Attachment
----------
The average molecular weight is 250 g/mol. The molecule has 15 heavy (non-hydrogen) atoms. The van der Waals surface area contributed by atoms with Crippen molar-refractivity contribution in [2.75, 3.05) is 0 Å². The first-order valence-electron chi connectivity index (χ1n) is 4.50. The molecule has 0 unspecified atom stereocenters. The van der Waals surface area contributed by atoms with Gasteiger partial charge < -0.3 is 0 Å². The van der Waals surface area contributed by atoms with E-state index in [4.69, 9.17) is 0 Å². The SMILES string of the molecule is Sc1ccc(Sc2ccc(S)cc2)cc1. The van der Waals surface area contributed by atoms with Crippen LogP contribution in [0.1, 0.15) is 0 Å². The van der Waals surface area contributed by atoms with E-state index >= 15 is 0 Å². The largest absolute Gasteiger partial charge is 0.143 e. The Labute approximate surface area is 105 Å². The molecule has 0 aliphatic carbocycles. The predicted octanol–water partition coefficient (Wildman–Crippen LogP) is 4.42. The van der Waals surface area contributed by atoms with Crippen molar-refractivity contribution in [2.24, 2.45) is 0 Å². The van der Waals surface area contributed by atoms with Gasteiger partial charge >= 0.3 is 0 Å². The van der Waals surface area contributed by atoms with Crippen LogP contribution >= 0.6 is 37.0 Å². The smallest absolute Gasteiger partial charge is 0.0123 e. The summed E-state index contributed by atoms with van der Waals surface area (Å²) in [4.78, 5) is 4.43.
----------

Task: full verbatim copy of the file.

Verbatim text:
The average molecular weight is 250 g/mol. The molecule has 15 heavy (non-hydrogen) atoms. The van der Waals surface area contributed by atoms with Crippen molar-refractivity contribution in [2.75, 3.05) is 0 Å². The first-order valence-electron chi connectivity index (χ1n) is 4.50. The molecule has 0 unspecified atom stereocenters. The van der Waals surface area contributed by atoms with Gasteiger partial charge < -0.3 is 0 Å². The van der Waals surface area contributed by atoms with E-state index in [4.69, 9.17) is 0 Å². The SMILES string of the molecule is Sc1ccc(Sc2ccc(S)cc2)cc1. The van der Waals surface area contributed by atoms with Crippen LogP contribution in [0.1, 0.15) is 0 Å². The van der Waals surface area contributed by atoms with E-state index >= 15 is 0 Å². The largest absolute Gasteiger partial charge is 0.143 e. The Labute approximate surface area is 105 Å². The molecule has 0 aliphatic carbocycles. The predicted octanol–water partition coefficient (Wildman–Crippen LogP) is 4.42. The van der Waals surface area contributed by atoms with Crippen molar-refractivity contribution in [2.24, 2.45) is 0 Å². The van der Waals surface area contributed by atoms with Gasteiger partial charge >= 0.3 is 0 Å². The van der Waals surface area contributed by atoms with Crippen LogP contribution >= 0.6 is 37.0 Å². The smallest absolute Gasteiger partial charge is 0.0123 e. The summed E-state index contributed by atoms with van der Waals surface area (Å²) in [4.78, 5) is 4.43.